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After Sabotaging Peace Talks, Saudi Coalition Launches Massive Attack On Hodeida

One day before the attack on Hodeida began, the Saudi coalition, which imposes restrictions on Yemen’s airspace, banned a delegation of negotiators, including the Houthis from flying to Geneva to attend UN-brokered peace talks.

HODEIDA, YEMEN — The U.S.-backed, Saudi-led coalition launched a massive military offensive against the Red Sea port city of Hodeida last night. The new attack is aimed at capturing the populated city, despite warnings by the United Nations and international rights groups that the move would have catastrophic humanitarian repercussions.

The coalition attack on the city began from the air and sea and involved Apache helicopters, battleships. and ground forces. Coalition militias are comprised of the Giant’s Brigade and militants, including al-Qaeda and ISIS fighters, who have fought alongside the coalition in Yemen. Military armored vehicles, foreign mercenaries, and coalition aircraft have provided cover for the operation.

Yemenis from other parts of the small nation have rushed to the port city to assist the Houthis and Hodeida`s residents in repelling the attack, which has put Hodeida’s over 250,000 residents trapped in the old city at immediate risk. Moreover, there has been a mass exodus of the city’s sizable population of internally displaced peoples.


Saudi-led fighters claim to have captured five villages in the al-Durahimi district surrounding Hodeida — including Wadi al-Aaq, Wadi al-Mashqana, Lower Jubraiba, Upper Jubraiba, and Wadi al-Zaafran. Colonel Aziz Rashid, a Yemeni army spokesman, refuted the claim, saying, “we deny the validity of Saudi-led Coalition`s claims to control sites in Hodeida and Sa’ada.”

The attack on Hodeida comes amidst a third wave of cholera ravaging the province. Over 1.1 million cholera cases have been reported across Yemen from April 27, 2017 to September 2, 2018. Hodeida has reportedly seen 175,075 cases, the highest of Yemen`s governorates, according to a statement from Yemen`s Health Ministry.

In response to the attack, the Yemeni Army, loyal to the Houthis, fired four ‘Badr 1’ ballistic missiles at the Jizan strategic economic area located 967 kilometers southwest of Saudi Arabia’s capital, Riyadh.  Two of the missiles reportedly struck the Jizan International Airport, and one a Saudi National Guard base in the southern province of Najran. The Abha International Airport was also attacked by Yemeni Army drones. Saudi Arabia reported casualties at the National Guard base, saying, “the attack on the National Guard camp left at least 37 killed and wounded.”


Saudis block Houthi negotiators from traveling to Geneva

One day before the attack on Hodeida began, the Saudi coalition, which imposes restrictions on Yemen’s airspace, banned a delegation of negotiators, including Houthis and members of the General People’s Congress (GPC), from flying to Geneva to attend UN-brokered peace talks.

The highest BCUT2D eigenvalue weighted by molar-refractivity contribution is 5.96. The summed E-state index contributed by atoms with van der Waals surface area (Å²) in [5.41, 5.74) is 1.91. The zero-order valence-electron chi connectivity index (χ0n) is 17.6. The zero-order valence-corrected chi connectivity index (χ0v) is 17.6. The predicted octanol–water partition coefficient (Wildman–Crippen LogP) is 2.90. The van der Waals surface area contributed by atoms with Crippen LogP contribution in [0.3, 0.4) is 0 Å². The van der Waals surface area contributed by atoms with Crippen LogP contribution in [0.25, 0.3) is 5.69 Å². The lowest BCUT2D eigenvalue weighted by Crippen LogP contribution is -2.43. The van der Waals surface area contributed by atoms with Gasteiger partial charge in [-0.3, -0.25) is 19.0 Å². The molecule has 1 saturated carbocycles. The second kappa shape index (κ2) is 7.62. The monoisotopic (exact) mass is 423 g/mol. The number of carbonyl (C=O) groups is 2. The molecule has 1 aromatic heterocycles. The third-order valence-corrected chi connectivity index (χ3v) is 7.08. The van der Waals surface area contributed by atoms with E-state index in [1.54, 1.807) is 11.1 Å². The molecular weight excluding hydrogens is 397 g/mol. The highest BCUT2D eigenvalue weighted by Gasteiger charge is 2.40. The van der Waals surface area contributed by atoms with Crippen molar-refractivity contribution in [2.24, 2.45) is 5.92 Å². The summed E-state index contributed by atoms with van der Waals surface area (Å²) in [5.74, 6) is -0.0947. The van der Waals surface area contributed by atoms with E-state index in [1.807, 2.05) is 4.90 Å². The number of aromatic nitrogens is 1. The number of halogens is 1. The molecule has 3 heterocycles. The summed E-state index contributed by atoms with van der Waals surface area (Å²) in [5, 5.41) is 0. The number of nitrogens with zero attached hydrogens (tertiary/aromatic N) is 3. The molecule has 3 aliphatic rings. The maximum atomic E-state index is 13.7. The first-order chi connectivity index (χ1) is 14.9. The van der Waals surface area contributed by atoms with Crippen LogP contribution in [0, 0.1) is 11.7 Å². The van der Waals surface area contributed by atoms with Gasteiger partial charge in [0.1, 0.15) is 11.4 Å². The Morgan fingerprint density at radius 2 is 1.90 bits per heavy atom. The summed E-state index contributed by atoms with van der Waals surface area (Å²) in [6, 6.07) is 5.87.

Representatives from Yemen’s Houthis as well as from the country’s former regime, backed by Saudi Arabia, were supposed to participate in the talks in the Swiss city on Thursday. Saudi sabotage of the talks indicates that the coalition does not desire an end to the crisis in Yemen.  That sentiment was reflected in interviews conducted by MintPress News with Yemeni civilians in the north and south of the country on Friday.

The Saudi-led coalition continues to refuse an Omani plane permission to land in Yemen’s capital to take the delegation to Geneva, a Houthi source confirmed to MintPress on Friday. UN spokesman Martin Griffith said in a statement that he remained hopeful the Houthis would attend the talks.

The Saudi-led coalition opposes what it sees as conditions set by the Houthis for the talks in Geneva to proceed. These conditions include:

The transportation of wounded personnel to Oman for medical care; the repatriation of Yemenis who have received treatment in Oman and have been blocked by Saudi Arabia from returning to Yemen; and a guarantee that the Houthi delegation will be allowed to return to Sana’a after the Geneva talks.”


According to the Houthis, the UN promised the Sana’a negotiating delegation that it would be allowed to transport its wounded on the UN-chartered flight. The coalition has imposed an air, sea, and land blockade on Yemen since 2015, when the war began, leaving thousands of civilians, including children, without access to much-needed medical care.

The UN invited Yemen’s warring parties to Geneva for peace talks on September 6 to discuss a framework for negotiations, relevant confidence-building measures, and specific plans for moving the process forward and bringing an end to the years-long crisis.

Meanwhile, in Aden in southern Yemen, multiple demonstrators were killed and others injured when clashes broke out between opposing protesters, who blocked major roads and burned tires. The protesters, who were demonstrating against Yemen’s economic woes, chanted slogans against the coalition forces and tore up images of coalition leaders.

In Sana’a, in northern Yemen, angry demonstrators took to the streets on Friday voicing anger at the worsening economic situation. They also chanted slogans against Saudi Arabia and the UAE.


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